Anywhere you go, it depends on the conditions of the air you are flying in. Doesn't matter where it is, there are always possibilities.
ArcrftLvr From United States of America, joined Nov 2006, 826 posts, RR: 0
Reply 17, posted (7 years 7 months 2 weeks 1 day 4 hours ago) and read 32767 times:
For some reason it seems that over ELP is always bumpy. I would fly over ELP from PHX enroute to SAT every week and like clock work, we would hit choppy air directly over the City. Is there any significance to this?
Also, I know chop is broken up into varying degrees. But, I'd like to know what the official definitions are. For example, a lot of people will say that hit 'severe' turbulence when they only experienced light to moderate chop. Using examples, can someone define all the degreees of turbulence from light chop, light turbulence, to severe turbulence?
FlyDreamliner From United States of America, joined Jan 2006, 2759 posts, RR: 15
Reply 18, posted (7 years 7 months 2 weeks 1 day 4 hours ago) and read 32767 times:
The most turbulent flights i've ever been on all seemed to have been related to tropical weather. Flying through some monsoon storms over the east china sea this summer, which bounced my 747 around pretty well. also i went through the remnants of a hurricane on a NW airlines Saab 340 flying from MEM-HSV... that one the paramedics met the plane on arrival because an elderly woman became unconscious during the flight. i assumed she had just fainted but they have to assume the worst, i suppose. I've had some choppy flights over the rockies, one PHL-SAN flight, another MSP-DEN, on the DEN end was pretty bumpy. The north pacific seems reliable for some chop too. Mountains seem to be the most reliable sources though.
"Let the world change you, and you can change the world"
Ktachiya From Japan, joined Sep 2004, 1838 posts, RR: 2
Reply 19, posted (7 years 7 months 2 weeks 1 day 4 hours ago) and read 32767 times:
I can only speak for Japanese skies but it can get really really bumpy. The whole island nation is covered by mountain ranges and the jet-stream goes directly above Japan and it can get extremely bumpy. Also during the summer months, there are cumulonimbus clouds at many locations. I often hear pilots asking for alternate headings on the ATC channels and always say, "Due to weather."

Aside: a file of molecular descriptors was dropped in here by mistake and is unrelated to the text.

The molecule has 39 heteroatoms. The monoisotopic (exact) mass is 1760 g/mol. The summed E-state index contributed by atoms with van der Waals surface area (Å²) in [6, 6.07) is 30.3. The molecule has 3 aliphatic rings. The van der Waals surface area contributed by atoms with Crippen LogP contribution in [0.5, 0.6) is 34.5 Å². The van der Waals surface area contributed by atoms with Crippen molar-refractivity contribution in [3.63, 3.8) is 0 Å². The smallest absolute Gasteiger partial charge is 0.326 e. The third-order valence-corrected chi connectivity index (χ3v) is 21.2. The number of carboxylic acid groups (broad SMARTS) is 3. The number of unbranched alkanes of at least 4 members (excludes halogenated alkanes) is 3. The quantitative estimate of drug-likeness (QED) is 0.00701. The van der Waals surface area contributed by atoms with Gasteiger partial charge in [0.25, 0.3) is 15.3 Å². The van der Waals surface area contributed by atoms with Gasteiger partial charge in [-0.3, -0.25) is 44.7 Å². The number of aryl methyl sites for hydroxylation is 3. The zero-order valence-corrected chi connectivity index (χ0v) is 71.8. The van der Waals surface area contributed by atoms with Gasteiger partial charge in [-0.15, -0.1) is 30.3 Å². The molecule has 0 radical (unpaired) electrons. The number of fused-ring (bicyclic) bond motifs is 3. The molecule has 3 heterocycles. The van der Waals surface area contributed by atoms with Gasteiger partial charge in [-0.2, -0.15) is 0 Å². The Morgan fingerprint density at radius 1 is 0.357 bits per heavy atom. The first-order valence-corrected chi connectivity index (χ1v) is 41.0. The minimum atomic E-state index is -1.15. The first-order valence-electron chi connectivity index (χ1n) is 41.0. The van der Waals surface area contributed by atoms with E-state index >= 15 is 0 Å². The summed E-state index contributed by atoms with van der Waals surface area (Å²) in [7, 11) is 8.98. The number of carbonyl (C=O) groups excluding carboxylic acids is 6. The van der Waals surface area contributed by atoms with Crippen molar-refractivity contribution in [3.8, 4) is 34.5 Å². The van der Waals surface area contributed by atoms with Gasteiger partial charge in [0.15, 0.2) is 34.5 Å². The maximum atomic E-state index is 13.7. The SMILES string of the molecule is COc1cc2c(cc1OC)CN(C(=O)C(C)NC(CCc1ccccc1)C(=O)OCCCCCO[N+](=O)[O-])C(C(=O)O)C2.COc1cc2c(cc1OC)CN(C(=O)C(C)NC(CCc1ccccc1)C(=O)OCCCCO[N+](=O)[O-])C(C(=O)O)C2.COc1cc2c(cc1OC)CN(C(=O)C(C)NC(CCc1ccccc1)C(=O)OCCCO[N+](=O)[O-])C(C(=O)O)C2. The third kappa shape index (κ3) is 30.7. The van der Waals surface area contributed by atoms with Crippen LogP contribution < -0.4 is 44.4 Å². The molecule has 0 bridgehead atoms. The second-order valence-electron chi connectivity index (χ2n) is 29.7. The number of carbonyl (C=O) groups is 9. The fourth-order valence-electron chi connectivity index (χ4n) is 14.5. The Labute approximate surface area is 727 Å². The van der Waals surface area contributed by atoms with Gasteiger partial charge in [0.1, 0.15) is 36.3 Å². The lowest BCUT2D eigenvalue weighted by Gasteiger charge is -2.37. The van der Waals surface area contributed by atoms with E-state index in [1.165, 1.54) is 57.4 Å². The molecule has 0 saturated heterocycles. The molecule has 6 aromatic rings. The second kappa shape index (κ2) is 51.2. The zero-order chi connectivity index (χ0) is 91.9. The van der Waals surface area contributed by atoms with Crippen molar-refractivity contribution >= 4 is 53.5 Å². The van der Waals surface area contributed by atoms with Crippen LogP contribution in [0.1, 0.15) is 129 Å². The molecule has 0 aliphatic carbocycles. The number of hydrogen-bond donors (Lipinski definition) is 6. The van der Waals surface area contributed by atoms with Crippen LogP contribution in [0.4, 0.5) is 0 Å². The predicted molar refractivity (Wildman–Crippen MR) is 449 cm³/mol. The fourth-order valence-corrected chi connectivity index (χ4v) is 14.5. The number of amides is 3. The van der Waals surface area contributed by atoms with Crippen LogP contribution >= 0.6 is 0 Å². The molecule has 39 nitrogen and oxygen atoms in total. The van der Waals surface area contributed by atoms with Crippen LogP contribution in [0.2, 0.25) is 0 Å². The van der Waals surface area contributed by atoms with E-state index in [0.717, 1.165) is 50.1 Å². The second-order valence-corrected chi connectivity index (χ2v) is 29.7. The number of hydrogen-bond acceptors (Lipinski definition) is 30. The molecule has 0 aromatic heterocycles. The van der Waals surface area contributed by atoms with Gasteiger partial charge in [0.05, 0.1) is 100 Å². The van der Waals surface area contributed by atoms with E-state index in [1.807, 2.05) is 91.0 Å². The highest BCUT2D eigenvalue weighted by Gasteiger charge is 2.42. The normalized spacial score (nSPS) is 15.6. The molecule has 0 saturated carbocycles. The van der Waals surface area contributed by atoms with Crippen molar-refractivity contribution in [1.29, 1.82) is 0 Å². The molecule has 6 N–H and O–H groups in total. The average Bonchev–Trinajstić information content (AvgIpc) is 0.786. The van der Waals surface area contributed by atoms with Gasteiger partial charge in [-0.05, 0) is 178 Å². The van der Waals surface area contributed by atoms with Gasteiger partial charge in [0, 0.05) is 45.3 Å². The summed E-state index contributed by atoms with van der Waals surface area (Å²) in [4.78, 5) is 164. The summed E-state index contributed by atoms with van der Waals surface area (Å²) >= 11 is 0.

Kubus From Poland, joined Dec 2005, 184 posts, RR: 2
Reply 24, posted (7 years 7 months 2 weeks 1 day 3 hours ago) and read 32767 times:
I would vote for LAS and PIT, from my experience. For LAS wasn't really that bad, but it lasted a long time, and started as soon as we started dropping from cruise. One of my cousins flies into LAS a lot and she always has a story to tell about a cart that got away.
PIT on a sunny and calm day has few bumps, but add any kind of wind or rain and it can get pretty bad. The worse I ever had was on TWA's J-31 (or maybe 41) from JFK to PIT, it was my last leg from WAW flight. Given the J31 isn't a largest plane, and it's more prone to conditions outside, but it was the first ever flight where the seatbelt saved me from having my head bashed into the overhead bin. I literally lifted off the seat. My seatmate, was screaming and I have to say, never heard a grown man scream like that before.
Another was LGA-PIT flight on US A319. This was two weeks ago on Thursday, the day that 3 pretty strong lines of storms came through town. I was kind of surprised that we are even taking off. Anyway, I'm seated in the last row, middle seat. We getting down from cruise, and break through the clouds. I'm thinking, I can see the ground, so we had to miss the weather. Then I looked a little further ahead, nothing but blackness, lit up by lighting. Once again the seatbelt saved the head, then again there is a little more room on A319 vs J31. Weirdest thing was the landing, I have never seen or felt a smoother landing, after all the shaking, the swings, and turbulance, it was as if someone just turned off everything and let us glide down gently onto the runway. Since I was the last one off the plane, I asked the PIC about the landing. He said he flew almost the whole trip by hand.
I flew through DEN couple times as well as over the plains, and really there wasn't much to write home. It's usually the approaches that are bumpy when I'm on board.
: And let me tell you! Those wings will flap like a bird's up and down. If you happen to be sitting forward of the wing, it's amazing what engines 1 an
: Here is an outstanding video of a turbulent takeoff in a LH 744 out of HKG. Look at that wing flex! www.flightlevel350.com/Aircraft_Boei...Lufthansa_